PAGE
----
He became recognized as a solo artist after lending his vocals and co-writing the hooks for the songs "Nothin' on You" by B.o.B, and "Billionaire" by Travie McCoy. He also co-wrote the hits "Right Round" by Flo Rida featuring Kesha, "Wavin' Flag" by K'naan, and "Fuck You!" by Cee Lo Green. In October 2010, he released his debut album, Doo-Wops & Hooligans. Anchored by the singles "Just the Way You Are" and "Grenade", the album peaked at number three on the Billboard 200. He has been nominated for seven Grammys at the 53rd Grammy Awards, which will be held on February 13, 2011.
Chopin
Chopin
Frédéric Chopin (1 March 1810 – 17 October 1849) was a Polish composer and virtuoso pianist of the Romantic period. He is widely regarded as the greatest Polish composer, and ranks as one of music's greatest tone poets.

He was born in the village of Żelazowa Wola, in the Duchy of Warsaw, to a Polish mother and French-expatriate father, and in his early life was regarded as a child-prodigy pianist. In November 1830, at the age of 20, Chopin went abroad; following the suppression of the Polish November Uprising of 1830–31, he became one of many expatriates of the Polish "Great Emigration."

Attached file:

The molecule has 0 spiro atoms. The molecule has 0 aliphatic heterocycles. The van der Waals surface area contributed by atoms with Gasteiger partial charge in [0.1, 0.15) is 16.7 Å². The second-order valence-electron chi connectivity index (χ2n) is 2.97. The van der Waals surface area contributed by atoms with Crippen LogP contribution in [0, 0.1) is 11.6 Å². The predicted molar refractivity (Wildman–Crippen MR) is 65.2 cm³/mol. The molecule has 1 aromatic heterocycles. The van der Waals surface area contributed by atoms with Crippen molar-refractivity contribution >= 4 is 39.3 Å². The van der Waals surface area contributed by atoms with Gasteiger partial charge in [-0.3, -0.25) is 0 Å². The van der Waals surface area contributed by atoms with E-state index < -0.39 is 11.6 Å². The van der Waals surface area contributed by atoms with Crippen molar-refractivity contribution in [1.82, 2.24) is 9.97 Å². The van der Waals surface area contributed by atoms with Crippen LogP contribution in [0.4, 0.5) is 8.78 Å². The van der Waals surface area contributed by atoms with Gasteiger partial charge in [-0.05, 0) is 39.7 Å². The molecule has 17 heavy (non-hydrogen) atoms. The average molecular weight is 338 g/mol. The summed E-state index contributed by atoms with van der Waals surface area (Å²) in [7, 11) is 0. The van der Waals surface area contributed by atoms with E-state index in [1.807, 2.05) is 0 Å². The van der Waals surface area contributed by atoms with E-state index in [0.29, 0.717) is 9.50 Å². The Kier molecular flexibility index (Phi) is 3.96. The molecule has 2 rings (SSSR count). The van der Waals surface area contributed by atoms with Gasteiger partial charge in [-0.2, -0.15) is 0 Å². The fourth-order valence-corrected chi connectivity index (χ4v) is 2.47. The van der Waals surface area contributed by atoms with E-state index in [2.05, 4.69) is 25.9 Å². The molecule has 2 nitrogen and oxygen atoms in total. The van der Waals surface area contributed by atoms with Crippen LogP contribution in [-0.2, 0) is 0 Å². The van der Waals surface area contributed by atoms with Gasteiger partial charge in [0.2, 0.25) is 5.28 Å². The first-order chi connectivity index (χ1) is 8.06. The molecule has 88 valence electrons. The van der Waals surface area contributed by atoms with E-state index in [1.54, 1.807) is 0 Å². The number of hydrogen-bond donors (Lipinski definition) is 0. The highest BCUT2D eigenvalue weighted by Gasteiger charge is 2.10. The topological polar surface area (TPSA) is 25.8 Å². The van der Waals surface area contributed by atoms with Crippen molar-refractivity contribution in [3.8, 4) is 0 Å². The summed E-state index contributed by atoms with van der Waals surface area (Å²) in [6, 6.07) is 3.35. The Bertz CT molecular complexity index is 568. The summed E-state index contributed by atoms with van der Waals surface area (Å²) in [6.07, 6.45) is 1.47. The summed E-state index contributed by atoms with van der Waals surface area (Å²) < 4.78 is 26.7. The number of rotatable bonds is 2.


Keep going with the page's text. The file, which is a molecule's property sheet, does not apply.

In Paris, he made a comfortable living as a composer and piano teacher, while giving few public performances. A Polish patriot,

Chopin's extant compositions were written primarily for the piano as a solo instrument. Though technically demanding, Chopin's style emphasizes nuance and expressive depth rather than virtuosity. Chopin invented musical forms such as the ballade and was responsible for major innovations in forms such as the piano sonata, waltz, nocturne, étude, impromptu and prelude. His works are mainstays of Romanticism in 19th-century classical music.
Hubert Parry
Hubert Parry
Sir Charles Hubert Hastings Parry, 1st Baronet was an English composer, teacher and historian of music. Parry's first major works appeared in 1880
Justin Bieber
Justin Bieber